Now they have added another article on the Puritans by Erroll Hulse: "The Story of the Puritans." Here is how it begins:
We sometimes sing a hymn which includes the words, "Tell me the story simply as to a little child."
It would have helped if someone in my Christian experience had told me the story of the Puritans simply, as to a little child. I am a South African in background and upbringing. I learned history at school. Some of it was English history, but I would not have been able to give an outline of British kings and queens. Soon after coming to England in 1954, I was introduced to the Puritans and began to attend the annual two-day Puritan Conference at Westminster Chapel, near Buckingham Palace. Fascination with the Puritans, their lives and their theology, greatly increased my appreciation of the history of those times. I listened to the original papers on the Puritans by Dr. Jim Packer, which he has now brought together under the title, The Quest for Godliness—The Puritan Vision of the Christian Life.
It is possible that some American readers will not be familiar with English history. The story of the Puritans is so closely connected with the political pressures bearing down upon them that it is important to know the outline. For that reason I have included a chart of the monarchs: the dates form pegs upon which we can hang the various parts of the story. If the reader is serious about the Puritans and has not already learned the dates by heart that exercise is recommended.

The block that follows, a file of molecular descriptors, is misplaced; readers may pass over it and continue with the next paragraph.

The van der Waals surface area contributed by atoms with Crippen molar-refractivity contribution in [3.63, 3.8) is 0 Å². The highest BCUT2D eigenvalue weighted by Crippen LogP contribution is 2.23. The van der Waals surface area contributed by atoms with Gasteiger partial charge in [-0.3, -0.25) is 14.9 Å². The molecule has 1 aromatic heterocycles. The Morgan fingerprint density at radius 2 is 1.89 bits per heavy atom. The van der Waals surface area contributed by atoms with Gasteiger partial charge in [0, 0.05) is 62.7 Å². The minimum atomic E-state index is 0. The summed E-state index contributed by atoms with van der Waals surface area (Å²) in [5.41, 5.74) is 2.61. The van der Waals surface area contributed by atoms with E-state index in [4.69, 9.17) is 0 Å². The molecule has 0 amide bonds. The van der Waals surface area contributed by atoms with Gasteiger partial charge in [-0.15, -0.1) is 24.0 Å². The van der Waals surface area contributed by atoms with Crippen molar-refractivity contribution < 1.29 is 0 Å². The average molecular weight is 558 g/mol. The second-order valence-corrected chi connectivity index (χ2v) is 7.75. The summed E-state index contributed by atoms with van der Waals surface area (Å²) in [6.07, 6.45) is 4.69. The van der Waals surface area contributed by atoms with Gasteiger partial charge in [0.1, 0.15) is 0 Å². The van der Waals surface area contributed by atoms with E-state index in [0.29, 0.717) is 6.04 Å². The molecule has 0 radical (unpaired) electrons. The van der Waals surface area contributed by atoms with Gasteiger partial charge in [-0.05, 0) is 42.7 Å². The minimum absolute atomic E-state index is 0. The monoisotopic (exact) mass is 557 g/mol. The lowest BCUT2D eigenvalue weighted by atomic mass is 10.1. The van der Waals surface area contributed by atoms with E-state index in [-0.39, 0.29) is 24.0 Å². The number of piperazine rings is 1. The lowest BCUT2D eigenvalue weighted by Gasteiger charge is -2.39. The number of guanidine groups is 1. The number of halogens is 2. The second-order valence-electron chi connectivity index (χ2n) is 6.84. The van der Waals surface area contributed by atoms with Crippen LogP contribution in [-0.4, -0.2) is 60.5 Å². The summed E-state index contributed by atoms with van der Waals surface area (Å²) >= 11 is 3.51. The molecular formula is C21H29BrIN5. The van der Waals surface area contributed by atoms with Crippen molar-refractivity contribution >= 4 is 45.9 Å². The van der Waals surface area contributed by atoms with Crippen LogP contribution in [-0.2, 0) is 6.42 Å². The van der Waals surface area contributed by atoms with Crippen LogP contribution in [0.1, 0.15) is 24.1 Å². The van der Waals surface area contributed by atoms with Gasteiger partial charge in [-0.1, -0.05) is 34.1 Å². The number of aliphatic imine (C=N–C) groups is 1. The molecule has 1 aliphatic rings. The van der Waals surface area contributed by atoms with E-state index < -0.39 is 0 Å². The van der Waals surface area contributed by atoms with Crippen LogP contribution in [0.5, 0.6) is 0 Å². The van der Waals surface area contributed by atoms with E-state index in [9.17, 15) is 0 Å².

By way of preliminaries we will begin with an historical perspective of the sixteenth century Reformation and then briefly trace out the meaning of the word Puritan.
The story of the Puritans is told in three parts:
Part 1. The antecedents. The soil out of which Puritanism grew. Here we focus in particular upon the martyrs William Tyndale and John Bradford as well as on the martyrologist John Fox.
Part 2. The spiritual brotherhood. The theme here is the rediscovery of the Christian basics. This is the story of the Puritans under Queen Elizabeth. We will look at some leaders and through them focus on the emerging character of Puritanism.
Part 3. The flowering of Puritanism. During the first part of the seventeenth century the Puritans multiplied. From this time in particular we receive the unexcelled legacy of Puritan literature. Space will fail to do justice to all the leaders so we will look at three only: John Owen, Richard Baxter and John Bunyan.
When we have lived, albeit sketchily, through those times, and have been introduced to some of the leaders we will consider why we need the Puritans today.